This path, adjacent to Boro Hall, is a remnant of Fulton St., which is an old road going back to the early-1700s as the British forged what they called “King’s Highway” that reached from what was the Fulton Ferry landing south along what is now Old Fulton St., Cadman Plaza West, Fulton St., Flatbush Ave., and the modern Kings Highway to Midwood in the heart of Brooklyn. When Cadman Plaza was built in the early-1950s, this section of Fulton St. was closed to traffic and turned into a pedestrian path. Creating Cadman Plaza meant closing several streets and razing nearly a hundred buildings. In addition, the Fulton St. El also ran along this section of the street until it was eliminated west of Rockaway Ave/ in 1942. Only the part that runs along Liberty Ave. in Ozone Park remains today.
South Brooklyn Savings Institution, 130 Court, NW corner of Atlantic Avenue. Trader Joe’s moved here in 2009. On the Court St. wall, there’s a relief of George Washington on a horse, by John de Cesare, that marks the spot in Cobble Hill where Washington observed some of the Battle of Brooklyn in what is now Prospect Park in August 1776. The hill, high in the colonial era, was gradually leveled over the ensuing decades. “South Brooklyn” was once the generic term for the neighborhoods of Cobble Hill, Carroll Gardens, and Red Hook since they were located directly south of downtown Brooklyn.
An example of the New York Department of Transportation’s “Curbside Haiku” by John Morse (both poetry and art) at Court St. and Atlantic Ave. The project launched in 2011 and can be seen on 144 signs promoting road safety throughout the city’s five boroughs. Each design and haiku delivers a safety message by focusing on transportation modes such as cycling and walking. Placed at eye level adjacent to high-crash locations near cultural institutions and schools, the colorful signs draw attention to the importance of shared responsibility among pedestrians, bicyclists and motorists. Accidents continue, so who knows if Curbside Haiku has had any effect.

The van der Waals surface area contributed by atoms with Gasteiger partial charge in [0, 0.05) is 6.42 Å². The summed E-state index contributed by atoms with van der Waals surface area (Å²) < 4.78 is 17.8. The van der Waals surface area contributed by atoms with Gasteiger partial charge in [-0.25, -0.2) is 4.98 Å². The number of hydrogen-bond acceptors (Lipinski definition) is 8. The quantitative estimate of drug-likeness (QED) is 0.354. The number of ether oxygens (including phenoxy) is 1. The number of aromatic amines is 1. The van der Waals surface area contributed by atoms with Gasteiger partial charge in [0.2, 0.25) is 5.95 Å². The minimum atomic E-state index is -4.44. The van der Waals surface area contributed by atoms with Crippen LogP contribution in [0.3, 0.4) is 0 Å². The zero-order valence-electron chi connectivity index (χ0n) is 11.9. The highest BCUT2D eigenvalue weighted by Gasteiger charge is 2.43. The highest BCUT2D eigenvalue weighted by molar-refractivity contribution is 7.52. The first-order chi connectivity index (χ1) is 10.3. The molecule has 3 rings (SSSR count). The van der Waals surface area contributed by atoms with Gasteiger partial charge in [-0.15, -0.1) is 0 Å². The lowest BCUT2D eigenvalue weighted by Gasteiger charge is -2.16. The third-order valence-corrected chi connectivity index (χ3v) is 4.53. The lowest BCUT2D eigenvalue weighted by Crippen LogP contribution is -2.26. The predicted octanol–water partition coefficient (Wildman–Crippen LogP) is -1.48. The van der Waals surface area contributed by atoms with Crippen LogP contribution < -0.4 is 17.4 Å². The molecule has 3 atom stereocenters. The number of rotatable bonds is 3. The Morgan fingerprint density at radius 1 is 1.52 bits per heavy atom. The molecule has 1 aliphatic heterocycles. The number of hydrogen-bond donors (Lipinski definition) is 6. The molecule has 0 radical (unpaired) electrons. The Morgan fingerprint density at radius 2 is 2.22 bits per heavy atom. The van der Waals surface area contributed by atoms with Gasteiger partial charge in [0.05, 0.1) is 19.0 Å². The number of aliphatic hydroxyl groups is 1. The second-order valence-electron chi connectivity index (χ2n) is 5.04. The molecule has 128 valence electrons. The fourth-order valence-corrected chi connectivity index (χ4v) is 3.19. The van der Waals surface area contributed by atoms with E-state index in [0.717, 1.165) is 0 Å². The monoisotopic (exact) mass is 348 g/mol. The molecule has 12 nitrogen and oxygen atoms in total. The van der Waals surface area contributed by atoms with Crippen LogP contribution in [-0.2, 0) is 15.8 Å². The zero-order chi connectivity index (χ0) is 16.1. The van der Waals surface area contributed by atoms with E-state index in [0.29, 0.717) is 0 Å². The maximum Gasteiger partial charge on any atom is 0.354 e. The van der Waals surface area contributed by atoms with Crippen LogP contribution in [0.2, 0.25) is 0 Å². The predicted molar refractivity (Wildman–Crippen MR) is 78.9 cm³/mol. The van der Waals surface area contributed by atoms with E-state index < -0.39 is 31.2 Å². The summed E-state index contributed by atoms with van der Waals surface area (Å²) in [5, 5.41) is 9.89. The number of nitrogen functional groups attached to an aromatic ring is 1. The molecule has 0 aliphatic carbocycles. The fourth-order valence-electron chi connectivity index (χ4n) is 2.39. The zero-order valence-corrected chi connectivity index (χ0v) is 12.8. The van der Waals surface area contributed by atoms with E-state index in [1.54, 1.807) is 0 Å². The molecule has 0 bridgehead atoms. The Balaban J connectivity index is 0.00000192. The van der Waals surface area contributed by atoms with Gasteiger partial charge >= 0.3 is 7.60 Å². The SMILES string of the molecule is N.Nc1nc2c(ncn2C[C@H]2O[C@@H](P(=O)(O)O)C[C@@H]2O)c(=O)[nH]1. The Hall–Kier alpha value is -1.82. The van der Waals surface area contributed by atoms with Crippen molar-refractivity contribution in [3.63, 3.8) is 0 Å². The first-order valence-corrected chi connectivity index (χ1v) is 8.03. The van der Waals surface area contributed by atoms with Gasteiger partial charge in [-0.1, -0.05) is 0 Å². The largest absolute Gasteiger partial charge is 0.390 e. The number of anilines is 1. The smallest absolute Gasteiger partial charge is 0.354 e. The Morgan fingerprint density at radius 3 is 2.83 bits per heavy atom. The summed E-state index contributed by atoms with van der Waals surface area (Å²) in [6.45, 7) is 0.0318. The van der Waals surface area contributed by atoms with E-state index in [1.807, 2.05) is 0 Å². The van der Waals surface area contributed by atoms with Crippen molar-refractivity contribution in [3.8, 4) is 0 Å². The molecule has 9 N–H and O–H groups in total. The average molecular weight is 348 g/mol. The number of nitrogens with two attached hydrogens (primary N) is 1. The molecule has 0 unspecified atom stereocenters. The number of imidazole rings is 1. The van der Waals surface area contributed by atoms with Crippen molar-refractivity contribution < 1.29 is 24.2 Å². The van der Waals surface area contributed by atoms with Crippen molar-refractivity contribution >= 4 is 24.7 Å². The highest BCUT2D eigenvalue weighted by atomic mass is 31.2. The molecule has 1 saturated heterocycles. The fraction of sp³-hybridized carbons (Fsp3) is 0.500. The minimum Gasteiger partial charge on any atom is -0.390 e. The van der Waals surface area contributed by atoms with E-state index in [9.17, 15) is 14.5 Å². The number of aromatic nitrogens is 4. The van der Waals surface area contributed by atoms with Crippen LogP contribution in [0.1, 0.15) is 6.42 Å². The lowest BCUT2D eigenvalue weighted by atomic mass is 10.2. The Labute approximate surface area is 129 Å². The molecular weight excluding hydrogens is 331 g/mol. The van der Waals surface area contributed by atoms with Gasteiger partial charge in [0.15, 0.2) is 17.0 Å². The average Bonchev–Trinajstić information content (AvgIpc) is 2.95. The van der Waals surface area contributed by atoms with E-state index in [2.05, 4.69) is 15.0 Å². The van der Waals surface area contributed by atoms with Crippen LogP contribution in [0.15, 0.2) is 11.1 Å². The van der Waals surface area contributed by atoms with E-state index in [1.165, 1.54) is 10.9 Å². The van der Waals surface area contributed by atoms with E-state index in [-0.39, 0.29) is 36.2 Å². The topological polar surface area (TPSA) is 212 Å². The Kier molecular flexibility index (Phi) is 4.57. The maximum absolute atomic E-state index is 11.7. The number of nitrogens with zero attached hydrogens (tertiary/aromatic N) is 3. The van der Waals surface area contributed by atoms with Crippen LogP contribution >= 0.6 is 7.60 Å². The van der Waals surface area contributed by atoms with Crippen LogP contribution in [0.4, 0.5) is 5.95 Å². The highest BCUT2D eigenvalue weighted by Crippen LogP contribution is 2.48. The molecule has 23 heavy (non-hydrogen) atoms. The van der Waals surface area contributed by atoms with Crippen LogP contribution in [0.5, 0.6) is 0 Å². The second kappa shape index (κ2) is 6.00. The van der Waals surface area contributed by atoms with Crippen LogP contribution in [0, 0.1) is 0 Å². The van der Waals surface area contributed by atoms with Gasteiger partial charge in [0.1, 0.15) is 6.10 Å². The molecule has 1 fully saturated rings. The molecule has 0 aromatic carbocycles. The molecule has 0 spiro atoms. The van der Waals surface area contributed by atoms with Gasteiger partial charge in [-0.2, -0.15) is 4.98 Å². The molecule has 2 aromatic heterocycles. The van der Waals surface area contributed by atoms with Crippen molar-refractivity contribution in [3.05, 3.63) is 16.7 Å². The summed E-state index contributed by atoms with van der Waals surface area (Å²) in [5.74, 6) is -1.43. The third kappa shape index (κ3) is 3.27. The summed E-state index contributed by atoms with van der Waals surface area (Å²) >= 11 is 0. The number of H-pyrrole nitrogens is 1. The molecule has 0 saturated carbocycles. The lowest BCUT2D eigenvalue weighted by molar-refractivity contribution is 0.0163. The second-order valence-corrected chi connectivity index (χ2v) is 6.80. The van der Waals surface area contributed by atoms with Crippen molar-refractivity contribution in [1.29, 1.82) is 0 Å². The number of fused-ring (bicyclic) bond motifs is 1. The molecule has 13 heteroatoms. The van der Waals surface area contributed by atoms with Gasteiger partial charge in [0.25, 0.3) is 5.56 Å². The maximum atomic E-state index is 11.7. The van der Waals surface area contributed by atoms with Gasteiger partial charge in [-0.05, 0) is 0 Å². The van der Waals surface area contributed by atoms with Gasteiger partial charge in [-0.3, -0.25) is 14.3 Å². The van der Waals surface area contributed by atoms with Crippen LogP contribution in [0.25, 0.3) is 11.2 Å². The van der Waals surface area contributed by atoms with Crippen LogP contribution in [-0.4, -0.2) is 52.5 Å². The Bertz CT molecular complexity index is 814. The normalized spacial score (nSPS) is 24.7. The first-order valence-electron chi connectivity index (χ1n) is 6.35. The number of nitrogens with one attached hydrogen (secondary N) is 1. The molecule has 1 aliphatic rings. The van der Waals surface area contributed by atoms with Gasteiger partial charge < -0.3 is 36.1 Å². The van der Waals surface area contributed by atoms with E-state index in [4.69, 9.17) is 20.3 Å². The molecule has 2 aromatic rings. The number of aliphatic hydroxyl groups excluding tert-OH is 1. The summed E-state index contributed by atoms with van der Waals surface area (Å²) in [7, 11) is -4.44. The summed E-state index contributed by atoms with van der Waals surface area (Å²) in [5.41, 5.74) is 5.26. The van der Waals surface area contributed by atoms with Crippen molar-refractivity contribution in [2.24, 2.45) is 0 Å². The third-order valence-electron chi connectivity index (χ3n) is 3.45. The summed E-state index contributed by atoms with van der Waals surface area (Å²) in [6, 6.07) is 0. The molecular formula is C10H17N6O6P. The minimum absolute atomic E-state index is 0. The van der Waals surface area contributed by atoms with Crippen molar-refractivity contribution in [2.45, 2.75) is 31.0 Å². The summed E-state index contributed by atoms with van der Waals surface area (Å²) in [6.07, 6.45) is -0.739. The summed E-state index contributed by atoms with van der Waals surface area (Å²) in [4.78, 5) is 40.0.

St. Paul’s Church, Court and Congress Street. Rather, St. Peter’s. Or more properly, St. Paul’s, St. Peter’s and Our Lady of Pilar Church. An old church built in 1838 by Gamaliel King on land formerly owned by a furrier, Irish immigrant Cornelius Heeney, who served as a guardian to a boy named John McCluskey, who later became the USA’s first Cardinal. While Heeney donated some of his property to this church, he also donated some of his Manhattan Island holdings so that St. Patrick’s Cathedral in Midtown could be built, and also pews and gallery fittings to St. Peter’s on Barclay St. in Lower Manhattan. Heeney had a hand in some of NYC’s oldest Roman Catholic buildings. Heeney’s interred in the churchyard here.
—Kevin Walsh is the webmaster of the award-winning website Forgotten NY, and the author of the books Forgotten New York (HarperCollins, 2006) and also, with the Greater Astoria Historical Society, Forgotten Queens (Arcadia, 2013)